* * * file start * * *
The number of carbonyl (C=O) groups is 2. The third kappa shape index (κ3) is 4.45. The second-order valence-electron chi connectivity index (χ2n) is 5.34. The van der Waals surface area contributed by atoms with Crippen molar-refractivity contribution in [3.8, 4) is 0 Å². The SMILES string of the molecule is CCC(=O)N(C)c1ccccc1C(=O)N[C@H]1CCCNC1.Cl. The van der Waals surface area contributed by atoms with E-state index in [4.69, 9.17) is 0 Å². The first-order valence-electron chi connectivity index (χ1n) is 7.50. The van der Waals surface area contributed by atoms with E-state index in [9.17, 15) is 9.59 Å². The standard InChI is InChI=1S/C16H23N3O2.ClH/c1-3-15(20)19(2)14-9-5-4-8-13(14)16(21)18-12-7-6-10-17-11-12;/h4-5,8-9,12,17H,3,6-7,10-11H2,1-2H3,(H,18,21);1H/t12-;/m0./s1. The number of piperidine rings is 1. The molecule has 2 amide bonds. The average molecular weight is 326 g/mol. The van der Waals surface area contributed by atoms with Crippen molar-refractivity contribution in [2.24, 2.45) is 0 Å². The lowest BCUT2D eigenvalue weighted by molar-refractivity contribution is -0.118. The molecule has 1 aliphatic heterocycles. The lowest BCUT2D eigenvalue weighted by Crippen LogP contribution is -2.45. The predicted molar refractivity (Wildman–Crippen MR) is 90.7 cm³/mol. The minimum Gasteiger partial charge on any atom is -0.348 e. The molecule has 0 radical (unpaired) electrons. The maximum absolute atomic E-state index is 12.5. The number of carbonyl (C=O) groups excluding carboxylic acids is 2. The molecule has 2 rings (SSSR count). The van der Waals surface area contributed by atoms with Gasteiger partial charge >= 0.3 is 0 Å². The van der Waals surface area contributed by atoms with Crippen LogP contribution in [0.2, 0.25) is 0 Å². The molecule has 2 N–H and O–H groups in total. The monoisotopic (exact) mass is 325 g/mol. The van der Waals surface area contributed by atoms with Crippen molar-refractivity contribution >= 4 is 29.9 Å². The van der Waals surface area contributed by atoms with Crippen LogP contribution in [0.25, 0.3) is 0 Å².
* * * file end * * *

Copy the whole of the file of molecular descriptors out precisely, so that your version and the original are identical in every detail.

The number of carbonyl (C=O) groups is 2. The third kappa shape index (κ3) is 4.45. The second-order valence-electron chi connectivity index (χ2n) is 5.34. The van der Waals surface area contributed by atoms with Crippen molar-refractivity contribution in [3.8, 4) is 0 Å². The SMILES string of the molecule is CCC(=O)N(C)c1ccccc1C(=O)N[C@H]1CCCNC1.Cl. The van der Waals surface area contributed by atoms with E-state index in [4.69, 9.17) is 0 Å². The first-order valence-electron chi connectivity index (χ1n) is 7.50. The van der Waals surface area contributed by atoms with E-state index in [9.17, 15) is 9.59 Å². The standard InChI is InChI=1S/C16H23N3O2.ClH/c1-3-15(20)19(2)14-9-5-4-8-13(14)16(21)18-12-7-6-10-17-11-12;/h4-5,8-9,12,17H,3,6-7,10-11H2,1-2H3,(H,18,21);1H/t12-;/m0./s1. The number of piperidine rings is 1. The molecule has 2 amide bonds. The average molecular weight is 326 g/mol. The van der Waals surface area contributed by atoms with Crippen molar-refractivity contribution in [2.24, 2.45) is 0 Å². The lowest BCUT2D eigenvalue weighted by molar-refractivity contribution is -0.118. The molecule has 1 aliphatic heterocycles. The lowest BCUT2D eigenvalue weighted by Crippen LogP contribution is -2.45. The predicted molar refractivity (Wildman–Crippen MR) is 90.7 cm³/mol. The minimum Gasteiger partial charge on any atom is -0.348 e. The molecule has 0 radical (unpaired) electrons. The maximum absolute atomic E-state index is 12.5. The number of carbonyl (C=O) groups excluding carboxylic acids is 2. The molecule has 2 rings (SSSR count). The van der Waals surface area contributed by atoms with Gasteiger partial charge >= 0.3 is 0 Å². The van der Waals surface area contributed by atoms with Crippen LogP contribution in [0.2, 0.25) is 0 Å². The molecule has 2 N–H and O–H groups in total. The monoisotopic (exact) mass is 325 g/mol. The van der Waals surface area contributed by atoms with Crippen molar-refractivity contribution >= 4 is 29.9 Å². The van der Waals surface area contributed by atoms with Crippen LogP contribution in [0.25, 0.3) is 0 Å².